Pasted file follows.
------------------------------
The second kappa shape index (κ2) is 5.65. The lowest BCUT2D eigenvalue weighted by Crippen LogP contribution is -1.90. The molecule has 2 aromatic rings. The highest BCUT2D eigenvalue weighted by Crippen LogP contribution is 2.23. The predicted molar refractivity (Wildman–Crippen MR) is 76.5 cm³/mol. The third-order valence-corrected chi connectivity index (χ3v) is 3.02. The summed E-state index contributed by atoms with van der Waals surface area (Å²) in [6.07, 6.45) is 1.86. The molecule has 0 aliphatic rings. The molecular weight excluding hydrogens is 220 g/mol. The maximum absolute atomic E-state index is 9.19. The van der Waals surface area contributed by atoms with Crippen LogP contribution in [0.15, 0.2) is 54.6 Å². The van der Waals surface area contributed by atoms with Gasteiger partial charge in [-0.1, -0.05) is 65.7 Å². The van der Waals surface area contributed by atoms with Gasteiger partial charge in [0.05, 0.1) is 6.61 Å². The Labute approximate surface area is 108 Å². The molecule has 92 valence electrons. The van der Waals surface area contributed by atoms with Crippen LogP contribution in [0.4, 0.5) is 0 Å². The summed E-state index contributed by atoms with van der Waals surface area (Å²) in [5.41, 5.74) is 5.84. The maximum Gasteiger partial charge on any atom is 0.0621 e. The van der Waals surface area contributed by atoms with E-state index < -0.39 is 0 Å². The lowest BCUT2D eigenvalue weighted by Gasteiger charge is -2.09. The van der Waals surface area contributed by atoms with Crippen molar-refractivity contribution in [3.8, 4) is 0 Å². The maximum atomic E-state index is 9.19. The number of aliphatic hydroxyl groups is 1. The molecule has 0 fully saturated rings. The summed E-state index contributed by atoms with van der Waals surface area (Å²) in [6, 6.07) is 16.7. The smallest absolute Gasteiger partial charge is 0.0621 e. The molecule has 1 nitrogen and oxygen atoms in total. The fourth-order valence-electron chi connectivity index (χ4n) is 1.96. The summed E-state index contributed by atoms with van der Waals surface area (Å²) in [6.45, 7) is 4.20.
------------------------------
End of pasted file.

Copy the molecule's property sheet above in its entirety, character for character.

The second kappa shape index (κ2) is 5.65. The lowest BCUT2D eigenvalue weighted by Crippen LogP contribution is -1.90. The molecule has 2 aromatic rings. The highest BCUT2D eigenvalue weighted by Crippen LogP contribution is 2.23. The predicted molar refractivity (Wildman–Crippen MR) is 76.5 cm³/mol. The third-order valence-corrected chi connectivity index (χ3v) is 3.02. The summed E-state index contributed by atoms with van der Waals surface area (Å²) in [6.07, 6.45) is 1.86. The molecule has 0 aliphatic rings. The molecular weight excluding hydrogens is 220 g/mol. The maximum absolute atomic E-state index is 9.19. The van der Waals surface area contributed by atoms with Crippen LogP contribution in [0.15, 0.2) is 54.6 Å². The van der Waals surface area contributed by atoms with Gasteiger partial charge in [-0.1, -0.05) is 65.7 Å². The van der Waals surface area contributed by atoms with Gasteiger partial charge in [0.05, 0.1) is 6.61 Å². The Labute approximate surface area is 108 Å². The molecule has 92 valence electrons. The van der Waals surface area contributed by atoms with Crippen LogP contribution in [0.4, 0.5) is 0 Å². The summed E-state index contributed by atoms with van der Waals surface area (Å²) in [5.41, 5.74) is 5.84. The maximum Gasteiger partial charge on any atom is 0.0621 e. The van der Waals surface area contributed by atoms with E-state index < -0.39 is 0 Å². The lowest BCUT2D eigenvalue weighted by Gasteiger charge is -2.09. The van der Waals surface area contributed by atoms with Crippen molar-refractivity contribution in [3.8, 4) is 0 Å². The maximum atomic E-state index is 9.19. The number of aliphatic hydroxyl groups is 1. The molecule has 0 fully saturated rings. The summed E-state index contributed by atoms with van der Waals surface area (Å²) in [6, 6.07) is 16.7. The smallest absolute Gasteiger partial charge is 0.0621 e. The molecule has 1 nitrogen and oxygen atoms in total. The fourth-order valence-electron chi connectivity index (χ4n) is 1.96. The summed E-state index contributed by atoms with van der Waals surface area (Å²) in [6.45, 7) is 4.20.